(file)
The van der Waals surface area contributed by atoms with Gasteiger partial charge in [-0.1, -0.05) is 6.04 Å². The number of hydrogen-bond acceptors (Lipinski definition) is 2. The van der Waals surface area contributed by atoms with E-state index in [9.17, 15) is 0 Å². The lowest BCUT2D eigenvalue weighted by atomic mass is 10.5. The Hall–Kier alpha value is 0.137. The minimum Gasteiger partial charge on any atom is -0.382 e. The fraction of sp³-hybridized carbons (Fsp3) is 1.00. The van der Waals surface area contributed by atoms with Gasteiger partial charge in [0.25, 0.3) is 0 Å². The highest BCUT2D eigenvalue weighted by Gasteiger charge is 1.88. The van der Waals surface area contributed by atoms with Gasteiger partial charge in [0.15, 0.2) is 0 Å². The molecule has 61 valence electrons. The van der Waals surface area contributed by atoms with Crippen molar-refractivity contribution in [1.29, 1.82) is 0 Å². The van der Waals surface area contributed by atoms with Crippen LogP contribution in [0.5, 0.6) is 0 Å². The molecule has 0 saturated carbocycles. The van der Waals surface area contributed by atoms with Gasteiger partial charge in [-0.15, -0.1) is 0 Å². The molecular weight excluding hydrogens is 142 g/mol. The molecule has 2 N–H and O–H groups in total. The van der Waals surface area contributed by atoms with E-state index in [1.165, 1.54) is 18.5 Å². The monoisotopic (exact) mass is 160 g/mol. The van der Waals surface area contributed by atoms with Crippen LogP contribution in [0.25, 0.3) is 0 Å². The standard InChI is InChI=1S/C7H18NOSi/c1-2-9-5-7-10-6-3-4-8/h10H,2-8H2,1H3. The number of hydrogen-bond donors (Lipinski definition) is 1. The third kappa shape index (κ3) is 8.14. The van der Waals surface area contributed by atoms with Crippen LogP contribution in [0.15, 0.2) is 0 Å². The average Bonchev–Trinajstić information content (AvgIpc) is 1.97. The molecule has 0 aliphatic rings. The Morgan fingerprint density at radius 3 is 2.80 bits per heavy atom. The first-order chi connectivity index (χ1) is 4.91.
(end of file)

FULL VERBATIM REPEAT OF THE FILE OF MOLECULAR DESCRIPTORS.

The van der Waals surface area contributed by atoms with Gasteiger partial charge in [-0.1, -0.05) is 6.04 Å². The number of hydrogen-bond acceptors (Lipinski definition) is 2. The van der Waals surface area contributed by atoms with E-state index in [9.17, 15) is 0 Å². The lowest BCUT2D eigenvalue weighted by atomic mass is 10.5. The Hall–Kier alpha value is 0.137. The minimum Gasteiger partial charge on any atom is -0.382 e. The fraction of sp³-hybridized carbons (Fsp3) is 1.00. The van der Waals surface area contributed by atoms with Gasteiger partial charge in [0.25, 0.3) is 0 Å². The highest BCUT2D eigenvalue weighted by Gasteiger charge is 1.88. The van der Waals surface area contributed by atoms with Gasteiger partial charge in [0.15, 0.2) is 0 Å². The molecule has 61 valence electrons. The van der Waals surface area contributed by atoms with Crippen molar-refractivity contribution in [1.29, 1.82) is 0 Å². The van der Waals surface area contributed by atoms with Crippen LogP contribution in [0.5, 0.6) is 0 Å². The molecule has 0 saturated carbocycles. The van der Waals surface area contributed by atoms with Gasteiger partial charge in [-0.15, -0.1) is 0 Å². The molecular weight excluding hydrogens is 142 g/mol. The molecule has 2 N–H and O–H groups in total. The van der Waals surface area contributed by atoms with E-state index in [1.165, 1.54) is 18.5 Å². The monoisotopic (exact) mass is 160 g/mol. The van der Waals surface area contributed by atoms with Crippen LogP contribution in [0.25, 0.3) is 0 Å². The standard InChI is InChI=1S/C7H18NOSi/c1-2-9-5-7-10-6-3-4-8/h10H,2-8H2,1H3. The number of hydrogen-bond donors (Lipinski definition) is 1. The third kappa shape index (κ3) is 8.14. The van der Waals surface area contributed by atoms with Crippen LogP contribution in [0.15, 0.2) is 0 Å². The average Bonchev–Trinajstić information content (AvgIpc) is 1.97. The molecule has 0 aliphatic rings. The Morgan fingerprint density at radius 3 is 2.80 bits per heavy atom. The first-order chi connectivity index (χ1) is 4.91.